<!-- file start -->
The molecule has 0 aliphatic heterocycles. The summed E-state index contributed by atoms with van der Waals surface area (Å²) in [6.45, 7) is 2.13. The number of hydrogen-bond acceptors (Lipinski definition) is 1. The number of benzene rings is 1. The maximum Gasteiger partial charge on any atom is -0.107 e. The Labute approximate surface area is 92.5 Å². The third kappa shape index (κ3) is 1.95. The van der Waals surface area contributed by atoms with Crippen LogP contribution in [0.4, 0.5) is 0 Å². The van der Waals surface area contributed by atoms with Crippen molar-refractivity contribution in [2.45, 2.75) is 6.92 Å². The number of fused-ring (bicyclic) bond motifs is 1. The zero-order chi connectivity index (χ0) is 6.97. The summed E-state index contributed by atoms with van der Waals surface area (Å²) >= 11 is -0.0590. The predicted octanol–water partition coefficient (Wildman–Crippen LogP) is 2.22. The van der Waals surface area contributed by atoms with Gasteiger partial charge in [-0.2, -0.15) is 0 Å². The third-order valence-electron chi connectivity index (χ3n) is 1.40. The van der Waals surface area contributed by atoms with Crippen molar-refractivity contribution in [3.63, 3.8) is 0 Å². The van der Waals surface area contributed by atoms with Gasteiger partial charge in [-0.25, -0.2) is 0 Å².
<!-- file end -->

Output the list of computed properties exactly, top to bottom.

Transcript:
The molecule has 0 aliphatic heterocycles. The summed E-state index contributed by atoms with van der Waals surface area (Å²) in [6.45, 7) is 2.13. The number of hydrogen-bond acceptors (Lipinski definition) is 1. The number of benzene rings is 1. The maximum Gasteiger partial charge on any atom is -0.107 e. The Labute approximate surface area is 92.5 Å². The third kappa shape index (κ3) is 1.95. The van der Waals surface area contributed by atoms with Crippen LogP contribution in [0.4, 0.5) is 0 Å². The van der Waals surface area contributed by atoms with Crippen molar-refractivity contribution in [2.45, 2.75) is 6.92 Å². The number of fused-ring (bicyclic) bond motifs is 1. The zero-order chi connectivity index (χ0) is 6.97. The summed E-state index contributed by atoms with van der Waals surface area (Å²) >= 11 is -0.0590. The predicted octanol–water partition coefficient (Wildman–Crippen LogP) is 2.22. The van der Waals surface area contributed by atoms with Gasteiger partial charge in [-0.2, -0.15) is 0 Å². The third-order valence-electron chi connectivity index (χ3n) is 1.40. The van der Waals surface area contributed by atoms with Crippen molar-refractivity contribution in [3.63, 3.8) is 0 Å². The van der Waals surface area contributed by atoms with Gasteiger partial charge in [-0.25, -0.2) is 0 Å².